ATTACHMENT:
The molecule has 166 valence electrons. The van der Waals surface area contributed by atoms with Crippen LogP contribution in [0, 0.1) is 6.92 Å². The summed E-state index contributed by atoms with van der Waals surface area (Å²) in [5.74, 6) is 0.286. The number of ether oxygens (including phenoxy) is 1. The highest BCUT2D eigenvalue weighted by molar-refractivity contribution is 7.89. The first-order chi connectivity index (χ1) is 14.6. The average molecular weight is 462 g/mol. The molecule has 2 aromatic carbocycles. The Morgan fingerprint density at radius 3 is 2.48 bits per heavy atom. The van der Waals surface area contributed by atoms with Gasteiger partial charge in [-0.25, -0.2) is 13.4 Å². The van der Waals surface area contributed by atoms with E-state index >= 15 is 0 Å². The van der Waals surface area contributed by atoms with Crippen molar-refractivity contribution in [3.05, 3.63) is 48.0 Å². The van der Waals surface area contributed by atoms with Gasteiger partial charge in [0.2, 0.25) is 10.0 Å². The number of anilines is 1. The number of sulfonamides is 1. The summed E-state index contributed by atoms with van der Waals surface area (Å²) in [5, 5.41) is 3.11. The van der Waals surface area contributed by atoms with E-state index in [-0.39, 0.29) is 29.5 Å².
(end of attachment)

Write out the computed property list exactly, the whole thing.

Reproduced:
The molecule has 166 valence electrons. The van der Waals surface area contributed by atoms with Crippen LogP contribution in [0, 0.1) is 6.92 Å². The summed E-state index contributed by atoms with van der Waals surface area (Å²) in [5.74, 6) is 0.286. The number of ether oxygens (including phenoxy) is 1. The highest BCUT2D eigenvalue weighted by molar-refractivity contribution is 7.89. The first-order chi connectivity index (χ1) is 14.6. The average molecular weight is 462 g/mol. The molecule has 2 aromatic carbocycles. The Morgan fingerprint density at radius 3 is 2.48 bits per heavy atom. The van der Waals surface area contributed by atoms with Gasteiger partial charge in [-0.25, -0.2) is 13.4 Å². The van der Waals surface area contributed by atoms with E-state index >= 15 is 0 Å². The van der Waals surface area contributed by atoms with Crippen molar-refractivity contribution in [3.05, 3.63) is 48.0 Å². The van der Waals surface area contributed by atoms with Gasteiger partial charge in [0.2, 0.25) is 10.0 Å². The number of anilines is 1. The number of sulfonamides is 1. The summed E-state index contributed by atoms with van der Waals surface area (Å²) in [5, 5.41) is 3.11. The van der Waals surface area contributed by atoms with E-state index in [-0.39, 0.29) is 29.5 Å².